Then there’s the floor. I wanted to keep the black-and-white checkerboard of 12”-square commercial-grade vinyl composition tile that I installed when I first moved in, inspired by a room that Sharon Fugate and Peggy Shepherd had finished in their eclectic home-furnishings store, Grant St [sic.], in the early 1990s.
Mark wanted ceramic tile or unglazed porcelain mosaic. “It’s the highest-quality finish,” he insisted. “It’s thicker and more durable.” Exactly what I would have told customers 20 years ago. And considering that we’re tiling the walls up to about 5’, he said, we should also do away with the baseboard so that moisture condensing on the vertical surfaces wouldn’t drip down onto the square top edge. Hmm, I thought. I have never seen water pool on the baseboard, other than just behind the clawfoot tub, where the wall sometimes gets sprayed when certain tall people (one in particular) take a shower – and that condition will be eradicated when we install a built-in tub.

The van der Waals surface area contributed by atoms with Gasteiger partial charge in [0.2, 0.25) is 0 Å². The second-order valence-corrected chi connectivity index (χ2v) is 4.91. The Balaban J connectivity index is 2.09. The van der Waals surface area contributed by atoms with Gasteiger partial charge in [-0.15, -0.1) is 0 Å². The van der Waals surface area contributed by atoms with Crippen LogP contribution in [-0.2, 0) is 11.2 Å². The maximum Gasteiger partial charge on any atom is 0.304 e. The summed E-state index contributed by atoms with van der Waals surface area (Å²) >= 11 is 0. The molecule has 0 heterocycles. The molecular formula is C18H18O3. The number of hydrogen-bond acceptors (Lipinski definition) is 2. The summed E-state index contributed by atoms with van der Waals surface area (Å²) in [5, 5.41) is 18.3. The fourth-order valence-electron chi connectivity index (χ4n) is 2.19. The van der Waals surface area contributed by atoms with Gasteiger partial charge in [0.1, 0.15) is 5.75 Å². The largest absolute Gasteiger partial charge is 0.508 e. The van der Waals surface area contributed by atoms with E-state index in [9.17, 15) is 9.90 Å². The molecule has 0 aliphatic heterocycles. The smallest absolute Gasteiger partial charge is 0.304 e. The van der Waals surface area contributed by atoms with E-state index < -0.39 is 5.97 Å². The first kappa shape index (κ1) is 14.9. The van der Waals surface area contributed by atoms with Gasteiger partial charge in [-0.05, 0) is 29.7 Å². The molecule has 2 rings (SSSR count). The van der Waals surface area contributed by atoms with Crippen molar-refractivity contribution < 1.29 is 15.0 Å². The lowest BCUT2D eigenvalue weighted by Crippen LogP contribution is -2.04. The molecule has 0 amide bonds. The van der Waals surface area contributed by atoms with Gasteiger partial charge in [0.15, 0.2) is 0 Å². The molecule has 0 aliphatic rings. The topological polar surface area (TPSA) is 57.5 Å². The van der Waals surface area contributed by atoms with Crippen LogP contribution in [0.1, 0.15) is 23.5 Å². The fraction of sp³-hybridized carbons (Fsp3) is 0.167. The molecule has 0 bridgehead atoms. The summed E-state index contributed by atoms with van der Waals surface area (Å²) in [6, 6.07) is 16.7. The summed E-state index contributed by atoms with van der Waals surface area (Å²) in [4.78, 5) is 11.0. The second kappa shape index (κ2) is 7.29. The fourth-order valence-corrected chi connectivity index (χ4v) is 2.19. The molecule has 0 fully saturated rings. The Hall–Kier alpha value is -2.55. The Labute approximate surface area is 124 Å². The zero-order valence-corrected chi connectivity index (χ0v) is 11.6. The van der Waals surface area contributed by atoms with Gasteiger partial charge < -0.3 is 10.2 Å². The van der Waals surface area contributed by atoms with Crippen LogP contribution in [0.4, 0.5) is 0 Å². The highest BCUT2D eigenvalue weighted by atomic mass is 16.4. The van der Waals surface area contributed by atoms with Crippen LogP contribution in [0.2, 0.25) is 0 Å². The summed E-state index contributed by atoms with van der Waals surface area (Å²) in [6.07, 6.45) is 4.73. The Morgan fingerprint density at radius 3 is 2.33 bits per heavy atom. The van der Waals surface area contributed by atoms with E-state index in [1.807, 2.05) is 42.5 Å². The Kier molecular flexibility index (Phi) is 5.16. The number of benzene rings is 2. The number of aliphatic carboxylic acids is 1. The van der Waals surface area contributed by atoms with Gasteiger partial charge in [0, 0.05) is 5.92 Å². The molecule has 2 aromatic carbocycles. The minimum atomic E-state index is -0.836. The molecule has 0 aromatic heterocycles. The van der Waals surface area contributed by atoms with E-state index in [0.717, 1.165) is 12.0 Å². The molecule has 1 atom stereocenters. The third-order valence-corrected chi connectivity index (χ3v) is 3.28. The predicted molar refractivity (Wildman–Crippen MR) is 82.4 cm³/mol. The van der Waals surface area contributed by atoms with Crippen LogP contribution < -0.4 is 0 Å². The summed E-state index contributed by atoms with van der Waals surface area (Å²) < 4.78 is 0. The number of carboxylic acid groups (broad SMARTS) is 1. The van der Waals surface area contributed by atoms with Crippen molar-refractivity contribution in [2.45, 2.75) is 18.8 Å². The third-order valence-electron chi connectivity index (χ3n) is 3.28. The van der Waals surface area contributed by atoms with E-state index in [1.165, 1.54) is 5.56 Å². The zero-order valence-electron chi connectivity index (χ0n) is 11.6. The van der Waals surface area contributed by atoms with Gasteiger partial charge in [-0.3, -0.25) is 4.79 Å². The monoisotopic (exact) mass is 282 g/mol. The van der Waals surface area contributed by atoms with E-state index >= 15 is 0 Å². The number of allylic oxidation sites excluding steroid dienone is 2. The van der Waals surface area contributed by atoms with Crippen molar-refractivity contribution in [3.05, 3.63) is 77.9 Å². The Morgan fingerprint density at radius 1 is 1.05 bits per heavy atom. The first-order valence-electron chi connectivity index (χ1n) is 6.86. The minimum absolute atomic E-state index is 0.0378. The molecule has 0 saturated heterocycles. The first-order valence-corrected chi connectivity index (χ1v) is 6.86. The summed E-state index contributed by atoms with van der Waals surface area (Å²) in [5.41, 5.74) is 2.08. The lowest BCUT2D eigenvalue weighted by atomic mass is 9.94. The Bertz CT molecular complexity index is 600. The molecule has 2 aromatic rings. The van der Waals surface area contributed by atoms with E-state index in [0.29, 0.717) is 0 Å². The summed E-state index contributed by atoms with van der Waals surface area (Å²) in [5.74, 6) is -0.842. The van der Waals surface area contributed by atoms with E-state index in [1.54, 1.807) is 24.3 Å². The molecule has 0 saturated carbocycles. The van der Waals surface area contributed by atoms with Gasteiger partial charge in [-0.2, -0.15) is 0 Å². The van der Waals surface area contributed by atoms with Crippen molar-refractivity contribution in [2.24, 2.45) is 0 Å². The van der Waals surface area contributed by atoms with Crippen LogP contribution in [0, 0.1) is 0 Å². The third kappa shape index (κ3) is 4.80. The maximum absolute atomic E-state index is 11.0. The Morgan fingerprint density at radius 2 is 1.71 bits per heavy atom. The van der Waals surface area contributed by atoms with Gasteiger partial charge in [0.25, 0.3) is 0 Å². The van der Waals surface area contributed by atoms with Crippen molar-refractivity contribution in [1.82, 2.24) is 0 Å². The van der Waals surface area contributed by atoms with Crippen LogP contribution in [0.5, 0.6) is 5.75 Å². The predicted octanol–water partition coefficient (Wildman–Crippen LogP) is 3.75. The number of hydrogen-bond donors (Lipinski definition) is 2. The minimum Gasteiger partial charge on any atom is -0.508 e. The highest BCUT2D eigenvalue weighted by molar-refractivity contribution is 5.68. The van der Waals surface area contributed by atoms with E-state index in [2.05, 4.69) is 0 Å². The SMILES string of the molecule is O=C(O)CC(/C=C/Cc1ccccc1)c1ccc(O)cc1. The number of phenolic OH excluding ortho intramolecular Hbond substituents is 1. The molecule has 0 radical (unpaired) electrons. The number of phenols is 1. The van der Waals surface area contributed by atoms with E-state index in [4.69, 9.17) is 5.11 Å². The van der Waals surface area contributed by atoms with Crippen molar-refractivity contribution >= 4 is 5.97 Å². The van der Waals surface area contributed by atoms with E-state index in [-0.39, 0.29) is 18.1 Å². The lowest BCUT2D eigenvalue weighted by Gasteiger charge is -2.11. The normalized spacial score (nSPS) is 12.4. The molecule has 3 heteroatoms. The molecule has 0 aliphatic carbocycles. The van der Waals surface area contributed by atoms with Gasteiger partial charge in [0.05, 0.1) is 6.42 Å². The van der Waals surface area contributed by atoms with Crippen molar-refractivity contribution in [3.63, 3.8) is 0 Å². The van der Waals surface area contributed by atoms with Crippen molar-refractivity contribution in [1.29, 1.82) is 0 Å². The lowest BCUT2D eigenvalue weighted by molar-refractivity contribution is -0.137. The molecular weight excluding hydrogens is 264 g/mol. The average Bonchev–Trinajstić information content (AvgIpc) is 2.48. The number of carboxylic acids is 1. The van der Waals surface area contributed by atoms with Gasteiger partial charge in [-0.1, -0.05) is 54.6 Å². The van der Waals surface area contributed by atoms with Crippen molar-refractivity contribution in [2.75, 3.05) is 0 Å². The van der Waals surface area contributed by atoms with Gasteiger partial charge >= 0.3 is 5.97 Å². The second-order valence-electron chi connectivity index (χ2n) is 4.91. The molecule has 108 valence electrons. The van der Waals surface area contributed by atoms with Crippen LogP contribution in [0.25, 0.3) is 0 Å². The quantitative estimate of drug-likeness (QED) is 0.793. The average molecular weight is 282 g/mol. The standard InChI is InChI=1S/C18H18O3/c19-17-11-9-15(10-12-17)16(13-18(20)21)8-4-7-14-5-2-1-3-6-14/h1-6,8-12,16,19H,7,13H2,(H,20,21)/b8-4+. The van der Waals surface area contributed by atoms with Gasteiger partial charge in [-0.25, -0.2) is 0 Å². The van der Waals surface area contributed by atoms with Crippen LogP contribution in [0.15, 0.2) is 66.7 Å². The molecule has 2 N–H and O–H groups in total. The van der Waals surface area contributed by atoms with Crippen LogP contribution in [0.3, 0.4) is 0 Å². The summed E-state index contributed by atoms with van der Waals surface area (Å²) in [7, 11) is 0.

The idea of a tiled floor didn’t feel right to me for this house. It’s a funky house built and finished on a shoestring budget. The funkiness is its charm, and I know the story behind nearly every house part, from the salvaged sink that lacks a mixer faucet to the gate I made to keep our dog in the mudroom and the lamp my maternal grandma made from an antique hand-cranked coffee grinder. I have never been concerned about using the “highest quality” offerings just because they’re widely considered superior; I don’t want to live in a house where my surroundings are dictated by other people’s often-uncritical judgments. I have always worked with budgetary constraints – at $1 per square foot for a commercial-grade flooring product, my VCT tile reflects a necessarily skinflint period of my history that I have no desire to forget. I feel more at home when surrounded by things that hold meaning for me.